Imagine if there was a secret trick for you to save tons of money each week. And this trick also magically reduces your family’s stress levels, eliminates complex carpools, causes your children to be more creative and productive, and promotes healthy development. Would you sign up?
Judging by the urgency in which we “sign up” for extra-curricular activities for our children, I’m guessing most of us would be enticed, lured by the promise for something “better” than where we already are. Well, it’s your lucky day, because I am about to reward you for reading my column by sharing this “trick” with you.
Stop signing up for everything.
It’s really quite simple. For some reason, we have become engulfed in this culture of do more/ try more/ learn more, and we are pushing our children into stressful situations that they do not need to face. I can start quoting psychologists and books that I have read on this topic, but then I will probably lose you as a reader because it will seem like I am doing a thesis or maybe even just a book report, and that might be boring1. I will then regret sharing my secret with you, so early in the column. So I’ll stop. But trust me, when it comes to kids, less is more2.
Three summers ago, I was caught in a stressful cycle of shuttling my kids from day camp to swim lessons on a daily basis, and by the time we would arrive at the lesson, it was half finished. So we would go through all the trouble of changing, scarfing down a quick snack, using the bathroom/parking lot floor if nobody was looking, and racing to get to the class, all while my own heart was pumping, my stress was flowing, and my kids were not having any fun. They also did not learn how to swim.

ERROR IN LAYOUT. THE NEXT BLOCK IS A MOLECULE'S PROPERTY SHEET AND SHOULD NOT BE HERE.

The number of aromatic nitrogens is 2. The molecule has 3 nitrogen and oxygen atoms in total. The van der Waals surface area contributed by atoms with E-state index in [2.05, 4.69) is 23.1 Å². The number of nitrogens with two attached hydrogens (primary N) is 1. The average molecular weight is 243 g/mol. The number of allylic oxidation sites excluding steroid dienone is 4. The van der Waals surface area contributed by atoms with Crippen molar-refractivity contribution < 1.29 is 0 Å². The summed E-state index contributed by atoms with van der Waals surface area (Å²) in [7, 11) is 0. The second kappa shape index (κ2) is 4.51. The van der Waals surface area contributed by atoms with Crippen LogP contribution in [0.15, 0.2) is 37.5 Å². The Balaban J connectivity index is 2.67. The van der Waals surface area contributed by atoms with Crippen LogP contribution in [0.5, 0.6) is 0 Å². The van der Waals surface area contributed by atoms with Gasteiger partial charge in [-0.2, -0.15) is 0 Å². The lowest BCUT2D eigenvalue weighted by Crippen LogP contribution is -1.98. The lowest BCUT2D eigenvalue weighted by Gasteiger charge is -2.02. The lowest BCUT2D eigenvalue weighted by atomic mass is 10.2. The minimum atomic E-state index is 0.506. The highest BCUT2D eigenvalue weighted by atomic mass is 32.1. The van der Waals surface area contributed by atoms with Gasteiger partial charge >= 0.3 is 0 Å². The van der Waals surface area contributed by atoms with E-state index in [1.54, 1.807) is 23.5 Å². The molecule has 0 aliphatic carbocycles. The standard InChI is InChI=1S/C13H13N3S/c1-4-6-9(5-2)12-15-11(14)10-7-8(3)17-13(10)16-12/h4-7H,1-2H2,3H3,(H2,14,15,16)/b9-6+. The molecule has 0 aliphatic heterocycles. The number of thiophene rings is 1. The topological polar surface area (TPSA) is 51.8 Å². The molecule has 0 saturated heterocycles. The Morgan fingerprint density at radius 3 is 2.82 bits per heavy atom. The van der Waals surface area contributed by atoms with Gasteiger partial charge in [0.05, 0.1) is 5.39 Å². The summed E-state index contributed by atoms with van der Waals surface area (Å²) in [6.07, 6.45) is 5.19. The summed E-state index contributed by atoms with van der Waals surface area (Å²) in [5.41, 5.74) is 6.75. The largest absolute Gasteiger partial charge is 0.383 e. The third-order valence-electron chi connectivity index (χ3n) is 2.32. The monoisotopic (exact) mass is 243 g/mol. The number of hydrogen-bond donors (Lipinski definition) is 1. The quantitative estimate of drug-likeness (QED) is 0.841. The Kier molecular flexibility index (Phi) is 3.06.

When we would come home, I would admire the clean state of my house, loving that our toy closet was never opened, and felt self-assured that I was doing the right thing for my kids, despite the actual difficulty of getting ourselves there, and the slightly scary mommy that would sometimes emerge when I’d realize how many dollars our lateness translated to.
“We never get to just…play,” my daughter said to me one afternoon as we wiped away the cobwebs that covered the family room. Her words resonated in the clutter-free halls, and I realized later that night that her complaint was valid and I had missed something as a parent in my quest to be the “best mom.” Kids need time to just “be,” to dig through drawers or a muddy puddle outside, to use their imaginations and have unstructured freedom, especially after a rigid day. To unreservedly mess up the house. To be bored. And so I began to cut back.
If my kids had résumés, they wouldn’t be long. I let them focus on one extra-curricular activity at a time, so they are not spread too thin, so I am not drowning in schedules, make-up sessions, and hiring babysitters to participate in those carpools. They can explore the world later, when they are ready and are more independent, like in college, when their thirst for knowledge is palpable and not just “a cool thing to do.” And if my child misses out on being a world famous ice-sculptor because she didn’t take the class or have the private lessons, that is fine with me. At least we had many peaceful moments to enjoy together instead.
1 You see? Very unreadable.
2 This is also true when it comes to footnotes.
By Sarah Abenaim